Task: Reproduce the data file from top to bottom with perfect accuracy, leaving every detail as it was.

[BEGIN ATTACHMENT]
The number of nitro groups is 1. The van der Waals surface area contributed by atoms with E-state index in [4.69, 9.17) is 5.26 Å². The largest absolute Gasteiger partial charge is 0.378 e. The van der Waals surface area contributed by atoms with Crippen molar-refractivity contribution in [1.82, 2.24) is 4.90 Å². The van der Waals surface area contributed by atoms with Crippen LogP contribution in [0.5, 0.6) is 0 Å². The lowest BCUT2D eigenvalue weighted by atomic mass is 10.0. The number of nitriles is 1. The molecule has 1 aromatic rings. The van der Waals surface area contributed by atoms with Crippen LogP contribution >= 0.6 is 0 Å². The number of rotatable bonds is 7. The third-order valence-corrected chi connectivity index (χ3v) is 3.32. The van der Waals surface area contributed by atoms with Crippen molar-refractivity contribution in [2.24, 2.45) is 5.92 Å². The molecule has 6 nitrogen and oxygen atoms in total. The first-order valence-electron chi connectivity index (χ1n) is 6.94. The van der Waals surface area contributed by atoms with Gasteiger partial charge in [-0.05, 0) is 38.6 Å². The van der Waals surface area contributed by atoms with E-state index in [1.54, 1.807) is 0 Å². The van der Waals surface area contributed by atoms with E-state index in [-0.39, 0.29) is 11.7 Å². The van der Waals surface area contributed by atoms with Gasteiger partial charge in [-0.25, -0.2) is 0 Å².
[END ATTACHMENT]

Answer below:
The number of nitro groups is 1. The van der Waals surface area contributed by atoms with E-state index in [4.69, 9.17) is 5.26 Å². The largest absolute Gasteiger partial charge is 0.378 e. The van der Waals surface area contributed by atoms with Crippen molar-refractivity contribution in [1.82, 2.24) is 4.90 Å². The van der Waals surface area contributed by atoms with Crippen LogP contribution in [0.5, 0.6) is 0 Å². The lowest BCUT2D eigenvalue weighted by atomic mass is 10.0. The number of nitriles is 1. The molecule has 1 aromatic rings. The van der Waals surface area contributed by atoms with Crippen LogP contribution >= 0.6 is 0 Å². The number of rotatable bonds is 7. The third-order valence-corrected chi connectivity index (χ3v) is 3.32. The van der Waals surface area contributed by atoms with Crippen molar-refractivity contribution in [2.24, 2.45) is 5.92 Å². The molecule has 6 nitrogen and oxygen atoms in total. The first-order valence-electron chi connectivity index (χ1n) is 6.94. The van der Waals surface area contributed by atoms with Gasteiger partial charge in [-0.05, 0) is 38.6 Å². The van der Waals surface area contributed by atoms with E-state index in [1.54, 1.807) is 0 Å². The van der Waals surface area contributed by atoms with E-state index in [-0.39, 0.29) is 11.7 Å². The van der Waals surface area contributed by atoms with Gasteiger partial charge in [-0.25, -0.2) is 0 Å².